Job satisfaction among charitable fundraisers in Canada is directly tied to their level of experience and the size of the nonprofits that employ them, says a new survey.
Most veteran fundraisers, who typically work for nonprofits with fundraising experience, are satisfied with pay, working conditions and training opportunities, says the survey by the Association of Fundraising Professionals and the Canadian Policy Research Networks, both in Ottawa.
But less experienced fundraisers, who typically work for smaller nonprofits, report far lower job satisfaction, says the survey, which polled more than 1,300 fundraisers and is the first comprehensive look at charitable fundraising in Canada.
Many fundraisers new to the business lack training and clear job guidelines, and do not know where to find advice, says the survey.
And when less experienced fundraisers are ready to advance in their careers, says the survey, they typically move to larger nonprofits, while the smaller nonprofits they leave typically hire inexperienced fundraisers again, renewing the cycle.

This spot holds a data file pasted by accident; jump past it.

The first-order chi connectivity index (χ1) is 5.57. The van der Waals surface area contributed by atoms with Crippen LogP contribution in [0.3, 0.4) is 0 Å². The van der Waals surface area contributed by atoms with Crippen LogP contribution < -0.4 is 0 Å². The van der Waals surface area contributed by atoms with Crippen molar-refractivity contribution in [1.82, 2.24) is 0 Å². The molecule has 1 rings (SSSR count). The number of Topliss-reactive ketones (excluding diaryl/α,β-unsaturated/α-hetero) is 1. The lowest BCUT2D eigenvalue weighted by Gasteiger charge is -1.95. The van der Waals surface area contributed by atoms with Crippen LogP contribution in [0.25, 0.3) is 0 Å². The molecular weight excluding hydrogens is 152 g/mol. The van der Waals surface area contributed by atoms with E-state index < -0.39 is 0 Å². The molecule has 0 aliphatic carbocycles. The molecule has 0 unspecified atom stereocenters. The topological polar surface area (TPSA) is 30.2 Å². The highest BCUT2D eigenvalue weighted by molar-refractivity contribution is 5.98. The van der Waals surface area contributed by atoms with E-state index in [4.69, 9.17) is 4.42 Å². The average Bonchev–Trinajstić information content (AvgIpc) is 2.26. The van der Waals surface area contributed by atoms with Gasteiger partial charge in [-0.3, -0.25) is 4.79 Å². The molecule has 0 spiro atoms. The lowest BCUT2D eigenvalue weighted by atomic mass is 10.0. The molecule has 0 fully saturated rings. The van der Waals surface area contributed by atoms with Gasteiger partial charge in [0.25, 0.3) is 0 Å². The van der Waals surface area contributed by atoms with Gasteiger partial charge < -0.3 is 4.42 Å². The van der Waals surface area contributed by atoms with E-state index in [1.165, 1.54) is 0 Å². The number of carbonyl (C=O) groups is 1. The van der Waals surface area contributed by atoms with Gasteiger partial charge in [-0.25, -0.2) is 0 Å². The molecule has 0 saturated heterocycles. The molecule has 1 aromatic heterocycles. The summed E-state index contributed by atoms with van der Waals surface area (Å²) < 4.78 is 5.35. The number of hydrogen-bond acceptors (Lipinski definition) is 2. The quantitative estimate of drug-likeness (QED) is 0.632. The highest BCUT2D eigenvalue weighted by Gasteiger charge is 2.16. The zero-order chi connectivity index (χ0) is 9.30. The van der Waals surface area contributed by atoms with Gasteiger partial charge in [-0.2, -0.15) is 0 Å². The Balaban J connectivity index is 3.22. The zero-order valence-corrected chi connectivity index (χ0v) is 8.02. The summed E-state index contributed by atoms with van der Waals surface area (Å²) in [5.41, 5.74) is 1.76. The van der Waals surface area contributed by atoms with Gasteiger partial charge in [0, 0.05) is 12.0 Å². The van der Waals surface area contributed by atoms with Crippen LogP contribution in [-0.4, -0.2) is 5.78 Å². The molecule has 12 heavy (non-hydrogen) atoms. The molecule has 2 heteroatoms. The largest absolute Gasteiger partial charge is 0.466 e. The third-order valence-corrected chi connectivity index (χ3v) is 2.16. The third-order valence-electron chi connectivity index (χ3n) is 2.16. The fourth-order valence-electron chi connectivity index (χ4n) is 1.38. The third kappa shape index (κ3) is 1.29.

The report says professional groups such as the Association of Fundraising Professionals should offer low-cost training programs to reach fundraisers at smaller nonprofits.
It also suggests that veteran fundraisers join nonprofit boards so they can serve as mentors to other board members as the nonprofits develop fundraising plans.
With government in Canada giving less money to nonprofits and making mostly short-term grants, fundraisers must compete for fewer dollars and focus on single-project grants, rather than long-term grants, says Kathryn Mc Mullen, senior researcher for the Canadian Policy Research Networks.
In these tough conditions, she says, many fundraisers either move up to larger organizations, or burn out.